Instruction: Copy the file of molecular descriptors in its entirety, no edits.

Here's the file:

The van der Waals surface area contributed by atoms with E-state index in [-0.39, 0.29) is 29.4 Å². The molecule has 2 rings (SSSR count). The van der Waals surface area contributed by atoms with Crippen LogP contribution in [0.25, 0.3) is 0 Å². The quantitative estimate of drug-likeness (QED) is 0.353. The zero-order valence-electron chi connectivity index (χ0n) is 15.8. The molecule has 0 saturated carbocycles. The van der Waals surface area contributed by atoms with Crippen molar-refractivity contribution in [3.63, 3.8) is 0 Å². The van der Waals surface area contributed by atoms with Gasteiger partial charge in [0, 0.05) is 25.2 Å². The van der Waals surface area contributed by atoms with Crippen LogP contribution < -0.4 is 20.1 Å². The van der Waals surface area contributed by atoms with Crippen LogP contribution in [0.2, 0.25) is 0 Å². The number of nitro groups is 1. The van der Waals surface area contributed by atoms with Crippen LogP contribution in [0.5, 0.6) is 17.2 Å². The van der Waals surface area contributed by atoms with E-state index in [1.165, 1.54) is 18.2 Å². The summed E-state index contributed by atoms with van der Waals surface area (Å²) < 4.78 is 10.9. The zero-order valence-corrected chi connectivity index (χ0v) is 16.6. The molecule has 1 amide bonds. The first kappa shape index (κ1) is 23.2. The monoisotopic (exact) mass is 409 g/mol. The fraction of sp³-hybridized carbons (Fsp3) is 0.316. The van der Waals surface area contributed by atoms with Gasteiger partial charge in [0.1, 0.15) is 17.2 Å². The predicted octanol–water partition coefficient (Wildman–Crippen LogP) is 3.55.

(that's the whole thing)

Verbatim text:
The van der Waals surface area contributed by atoms with E-state index in [-0.39, 0.29) is 29.4 Å². The molecule has 2 rings (SSSR count). The van der Waals surface area contributed by atoms with Crippen LogP contribution in [0.25, 0.3) is 0 Å². The quantitative estimate of drug-likeness (QED) is 0.353. The zero-order valence-electron chi connectivity index (χ0n) is 15.8. The molecule has 0 saturated carbocycles. The van der Waals surface area contributed by atoms with Crippen molar-refractivity contribution in [3.63, 3.8) is 0 Å². The van der Waals surface area contributed by atoms with Gasteiger partial charge in [0, 0.05) is 25.2 Å². The van der Waals surface area contributed by atoms with Crippen LogP contribution < -0.4 is 20.1 Å². The van der Waals surface area contributed by atoms with Crippen LogP contribution in [0.2, 0.25) is 0 Å². The number of nitro groups is 1. The van der Waals surface area contributed by atoms with Crippen LogP contribution in [0.5, 0.6) is 17.2 Å². The van der Waals surface area contributed by atoms with E-state index in [1.165, 1.54) is 18.2 Å². The summed E-state index contributed by atoms with van der Waals surface area (Å²) < 4.78 is 10.9. The zero-order valence-corrected chi connectivity index (χ0v) is 16.6. The molecule has 1 amide bonds. The first kappa shape index (κ1) is 23.2. The monoisotopic (exact) mass is 409 g/mol. The fraction of sp³-hybridized carbons (Fsp3) is 0.316. The van der Waals surface area contributed by atoms with Gasteiger partial charge in [0.1, 0.15) is 17.2 Å². The predicted octanol–water partition coefficient (Wildman–Crippen LogP) is 3.55.